[Openmcl-devel] sharing data between fortran and OpenMCL
ch-openmcl at bobobeach.com
Fri Oct 29 19:08:39 UTC 2004
On Oct 29, 2004, at 1:37 AM, Gary Byers wrote:
> It's admittedly a little hard to tell, but I think that I was being
> facetious. If you were to (hypothetically) try to combine:
> - a fully relocating GC
> - preemptively-scheduled threads, which make it difficult to predict
> when a GC might happen
> - the ability to pass the (fleeting, transitory) address of some lisp
> object(s) to foreign code
> you'd likely find that things worked fine a high percentage of the time
> and would fail (possibly with bizarre symptoms, possibly with
> symptoms) some small percentage of the time.
I get all of this, yet I still think I want the ability to pass the
address of some lisp object to foreign code. Forgive me if I'm
repeating myself and please forgive my general cluelessness on lisp
> [The point of the FOO example is that it and the practice of passing
> the address of relocatable lisp objects to foreign code can both
> lead to memory-corruption scenarios that're very hard to debug.]
Yeah, but it's not like the relocatable lisp objects are necessary for
memory-corruption scenarios that are very hard to debug. Sure, the may
make the problem more likely, but this, is part of life. I agree that
trying to minimize these scenarios is a good thing.
> Saying "I'll implement this, but someone else gets to debug the
> that it'll cause" is intended to mean "it wouldn't be a good idea to
> implement this, and I'm glad that it isn't implemented because
> those problems is often virtually impossible."
Hmm... Ok, I'm willing to consider alternatives. For better or worse,
I'm attempting to try to port matlisp, which is basically a wrapper
around the BLAS and LAPACK, and maybe a few other, fortran libraries. I
don't really want to re-implement all of this nice matrix math stuff in
lisp. Clearly, there are off-the-shelf packages like MATLAB to build
their own high level language around this stuff, but I, for hopefully
obvious reasons, would like to use lisp as that higher-level
(higher-level than Fortran) language. The matlisp guys have made this
work for sbcl, cmucl, acl, etc... And I think I'd like to make this
work for openmcl.
There is another approach, which is a copy from lisp to/from non-lisp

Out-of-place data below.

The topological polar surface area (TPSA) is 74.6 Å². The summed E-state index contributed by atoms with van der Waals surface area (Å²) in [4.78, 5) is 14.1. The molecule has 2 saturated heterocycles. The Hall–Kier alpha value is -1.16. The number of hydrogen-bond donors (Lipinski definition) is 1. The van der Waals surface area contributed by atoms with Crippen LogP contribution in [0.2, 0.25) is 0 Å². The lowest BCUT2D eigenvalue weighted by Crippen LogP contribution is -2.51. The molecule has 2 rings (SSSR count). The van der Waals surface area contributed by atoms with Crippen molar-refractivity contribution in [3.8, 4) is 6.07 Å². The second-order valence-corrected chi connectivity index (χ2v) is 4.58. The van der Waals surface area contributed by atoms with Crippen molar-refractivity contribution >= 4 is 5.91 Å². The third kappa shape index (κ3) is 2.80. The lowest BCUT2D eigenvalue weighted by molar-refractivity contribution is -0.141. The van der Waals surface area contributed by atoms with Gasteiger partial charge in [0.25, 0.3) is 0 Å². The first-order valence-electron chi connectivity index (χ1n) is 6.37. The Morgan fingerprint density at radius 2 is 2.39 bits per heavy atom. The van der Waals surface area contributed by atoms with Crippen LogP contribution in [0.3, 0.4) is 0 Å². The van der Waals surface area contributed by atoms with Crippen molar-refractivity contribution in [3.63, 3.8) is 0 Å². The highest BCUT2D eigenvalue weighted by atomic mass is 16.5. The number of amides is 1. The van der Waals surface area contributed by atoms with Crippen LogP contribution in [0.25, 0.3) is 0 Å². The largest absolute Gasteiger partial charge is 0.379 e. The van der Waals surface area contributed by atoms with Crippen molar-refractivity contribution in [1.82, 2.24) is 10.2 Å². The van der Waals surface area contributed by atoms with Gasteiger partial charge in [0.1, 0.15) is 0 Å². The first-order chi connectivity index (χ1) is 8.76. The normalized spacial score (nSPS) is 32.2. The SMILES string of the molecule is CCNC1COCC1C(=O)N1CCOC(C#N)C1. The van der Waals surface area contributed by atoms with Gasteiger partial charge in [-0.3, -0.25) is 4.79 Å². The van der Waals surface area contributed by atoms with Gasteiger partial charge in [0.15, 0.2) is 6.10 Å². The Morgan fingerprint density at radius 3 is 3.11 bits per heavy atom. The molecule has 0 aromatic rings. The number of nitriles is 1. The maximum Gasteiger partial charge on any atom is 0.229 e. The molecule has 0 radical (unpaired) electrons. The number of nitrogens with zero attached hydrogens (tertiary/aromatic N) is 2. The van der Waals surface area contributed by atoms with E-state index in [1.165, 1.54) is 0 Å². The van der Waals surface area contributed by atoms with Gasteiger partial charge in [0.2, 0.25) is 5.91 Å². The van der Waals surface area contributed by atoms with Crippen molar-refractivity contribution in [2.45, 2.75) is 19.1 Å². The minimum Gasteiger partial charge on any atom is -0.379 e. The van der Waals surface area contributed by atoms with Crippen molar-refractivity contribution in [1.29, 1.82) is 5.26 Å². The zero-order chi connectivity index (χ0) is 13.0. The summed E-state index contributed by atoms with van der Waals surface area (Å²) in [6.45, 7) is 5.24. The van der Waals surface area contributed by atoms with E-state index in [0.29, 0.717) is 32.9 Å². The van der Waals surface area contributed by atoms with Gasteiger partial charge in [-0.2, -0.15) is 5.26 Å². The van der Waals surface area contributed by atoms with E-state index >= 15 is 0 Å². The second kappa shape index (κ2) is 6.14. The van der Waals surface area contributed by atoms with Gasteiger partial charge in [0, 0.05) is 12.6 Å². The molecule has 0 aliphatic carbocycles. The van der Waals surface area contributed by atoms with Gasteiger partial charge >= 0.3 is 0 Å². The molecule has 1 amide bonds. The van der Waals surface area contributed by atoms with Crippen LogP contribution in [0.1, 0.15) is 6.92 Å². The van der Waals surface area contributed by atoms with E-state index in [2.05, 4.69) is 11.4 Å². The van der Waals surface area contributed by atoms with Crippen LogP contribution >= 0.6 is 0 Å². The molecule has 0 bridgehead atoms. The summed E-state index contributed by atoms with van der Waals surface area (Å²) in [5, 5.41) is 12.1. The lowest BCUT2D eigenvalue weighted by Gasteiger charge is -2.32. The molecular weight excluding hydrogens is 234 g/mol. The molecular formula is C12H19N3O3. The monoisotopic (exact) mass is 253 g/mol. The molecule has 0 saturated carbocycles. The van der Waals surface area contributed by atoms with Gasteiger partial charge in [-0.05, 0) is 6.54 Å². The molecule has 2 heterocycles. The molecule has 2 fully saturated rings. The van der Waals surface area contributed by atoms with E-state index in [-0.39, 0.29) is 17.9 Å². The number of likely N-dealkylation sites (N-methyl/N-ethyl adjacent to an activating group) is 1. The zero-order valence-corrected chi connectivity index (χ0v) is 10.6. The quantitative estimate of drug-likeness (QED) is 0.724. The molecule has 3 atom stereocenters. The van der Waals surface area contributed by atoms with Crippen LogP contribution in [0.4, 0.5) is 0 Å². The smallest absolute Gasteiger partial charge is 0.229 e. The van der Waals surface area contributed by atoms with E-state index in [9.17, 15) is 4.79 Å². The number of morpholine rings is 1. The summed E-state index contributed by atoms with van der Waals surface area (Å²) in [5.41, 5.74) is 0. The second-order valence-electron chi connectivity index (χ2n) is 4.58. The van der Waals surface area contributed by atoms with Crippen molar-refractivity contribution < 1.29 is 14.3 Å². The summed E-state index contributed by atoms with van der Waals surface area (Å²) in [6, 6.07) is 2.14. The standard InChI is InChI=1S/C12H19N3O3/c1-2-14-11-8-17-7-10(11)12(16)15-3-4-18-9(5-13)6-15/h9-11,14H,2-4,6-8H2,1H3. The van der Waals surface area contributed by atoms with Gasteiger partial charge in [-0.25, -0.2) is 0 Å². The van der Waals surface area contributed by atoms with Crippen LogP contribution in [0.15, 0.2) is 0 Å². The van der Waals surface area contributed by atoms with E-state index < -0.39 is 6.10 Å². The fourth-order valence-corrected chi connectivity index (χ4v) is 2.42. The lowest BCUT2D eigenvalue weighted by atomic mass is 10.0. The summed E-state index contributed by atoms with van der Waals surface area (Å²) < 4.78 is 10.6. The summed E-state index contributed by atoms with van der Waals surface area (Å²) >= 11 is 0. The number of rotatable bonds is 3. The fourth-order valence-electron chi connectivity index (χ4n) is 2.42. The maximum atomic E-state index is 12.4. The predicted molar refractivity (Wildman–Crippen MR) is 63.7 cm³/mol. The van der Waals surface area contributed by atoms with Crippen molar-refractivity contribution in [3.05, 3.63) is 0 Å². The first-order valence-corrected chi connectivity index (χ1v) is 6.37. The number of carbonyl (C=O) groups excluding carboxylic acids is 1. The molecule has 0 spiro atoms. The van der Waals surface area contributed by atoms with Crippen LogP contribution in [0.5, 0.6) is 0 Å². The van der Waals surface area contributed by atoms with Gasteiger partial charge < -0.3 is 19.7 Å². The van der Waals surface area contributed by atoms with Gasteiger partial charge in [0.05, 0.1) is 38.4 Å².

data structures on every round trip to the fortran code. This would
presumably avoid (or minimize) the problems we've been discussing, but
I think this would incur a big performance overhead.
I hate to keep flogging this same horse, but I really would like some
nice matrix package to use from OpenMCL and I get the feeling that the
one I've cobbled together on my own is suboptimal.
> If you remember the bouncer-in-the-diner analogy, the compaction
> algorithm (the bouncer shoving diner customers around to make all free
> space contiguous) is simple and linear in the number of active
> customers, and it makes subsequent seating (allocation) trivial.
> Partial compaction/relocation algorithms are certainly possible (see
> the traditional MacOS memory manager), but they're generally slower,
> more complicated, less effective, and complicate allocation (see the
> traditional MacOS memory manager.)
> I think that the schemes that would work better are:
> - inside a certain syntactic construct , it'd be legal to use some
> primitive to obtain the address of (at least certain types of) lisp
> objects and to pass those addresses to foreign code, with the
> understanding that those addresses have "dynamic extent" and cease
> to be valid when the construct exits.
Sounds like what I need.
> - (harder, but more general): provide for the allocation of lisp
> objects in one or more "static" memory areas. In general (there
> may be room for exceptions), the GC might reclaim the memory used
> by a statically-allocated object, but it would never move such
> objects around (and it'd be legal/safe for foreign code to point
> at static objects, and doing so wouldn't constrain the GC from
> doing whatever it wants to do with "dynamic" objects.)
I like this approach. Does it entail a ton of work?
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